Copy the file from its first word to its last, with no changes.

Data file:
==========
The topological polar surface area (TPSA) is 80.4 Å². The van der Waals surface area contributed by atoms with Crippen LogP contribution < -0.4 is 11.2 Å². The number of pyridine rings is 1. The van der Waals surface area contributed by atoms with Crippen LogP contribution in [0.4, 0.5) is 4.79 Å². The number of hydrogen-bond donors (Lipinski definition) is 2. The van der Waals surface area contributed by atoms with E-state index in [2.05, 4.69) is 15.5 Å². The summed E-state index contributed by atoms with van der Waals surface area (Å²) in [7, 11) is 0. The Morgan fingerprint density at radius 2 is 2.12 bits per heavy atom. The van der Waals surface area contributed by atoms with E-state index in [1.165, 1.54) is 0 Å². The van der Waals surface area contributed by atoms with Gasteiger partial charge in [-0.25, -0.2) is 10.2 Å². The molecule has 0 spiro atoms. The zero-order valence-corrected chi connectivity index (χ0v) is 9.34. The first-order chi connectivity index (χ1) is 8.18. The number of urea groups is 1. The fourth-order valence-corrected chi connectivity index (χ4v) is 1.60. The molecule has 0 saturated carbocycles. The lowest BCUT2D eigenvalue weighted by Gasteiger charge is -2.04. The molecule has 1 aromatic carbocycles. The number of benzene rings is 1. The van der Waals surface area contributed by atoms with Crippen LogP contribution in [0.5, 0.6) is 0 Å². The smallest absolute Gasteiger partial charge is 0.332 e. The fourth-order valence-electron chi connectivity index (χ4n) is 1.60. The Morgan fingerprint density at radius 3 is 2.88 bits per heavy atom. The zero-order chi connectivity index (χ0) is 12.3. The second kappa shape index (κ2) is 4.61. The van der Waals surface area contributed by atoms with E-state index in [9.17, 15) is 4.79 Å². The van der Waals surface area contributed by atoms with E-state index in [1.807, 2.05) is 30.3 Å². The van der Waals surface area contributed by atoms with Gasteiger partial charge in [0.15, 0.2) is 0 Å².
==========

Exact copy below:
The topological polar surface area (TPSA) is 80.4 Å². The van der Waals surface area contributed by atoms with Crippen LogP contribution < -0.4 is 11.2 Å². The number of pyridine rings is 1. The van der Waals surface area contributed by atoms with Crippen LogP contribution in [0.4, 0.5) is 4.79 Å². The number of hydrogen-bond donors (Lipinski definition) is 2. The van der Waals surface area contributed by atoms with E-state index in [2.05, 4.69) is 15.5 Å². The summed E-state index contributed by atoms with van der Waals surface area (Å²) in [7, 11) is 0. The Morgan fingerprint density at radius 2 is 2.12 bits per heavy atom. The van der Waals surface area contributed by atoms with E-state index in [1.165, 1.54) is 0 Å². The van der Waals surface area contributed by atoms with Gasteiger partial charge in [-0.25, -0.2) is 10.2 Å². The molecule has 0 spiro atoms. The zero-order valence-corrected chi connectivity index (χ0v) is 9.34. The first-order chi connectivity index (χ1) is 8.18. The number of urea groups is 1. The fourth-order valence-corrected chi connectivity index (χ4v) is 1.60. The molecule has 0 saturated carbocycles. The lowest BCUT2D eigenvalue weighted by Gasteiger charge is -2.04. The molecule has 1 aromatic carbocycles. The number of benzene rings is 1. The van der Waals surface area contributed by atoms with Crippen LogP contribution in [0.5, 0.6) is 0 Å². The smallest absolute Gasteiger partial charge is 0.332 e. The fourth-order valence-electron chi connectivity index (χ4n) is 1.60. The Morgan fingerprint density at radius 3 is 2.88 bits per heavy atom. The zero-order chi connectivity index (χ0) is 12.3. The second kappa shape index (κ2) is 4.61. The van der Waals surface area contributed by atoms with E-state index in [9.17, 15) is 4.79 Å². The van der Waals surface area contributed by atoms with E-state index in [1.807, 2.05) is 30.3 Å². The van der Waals surface area contributed by atoms with Gasteiger partial charge in [0.15, 0.2) is 0 Å².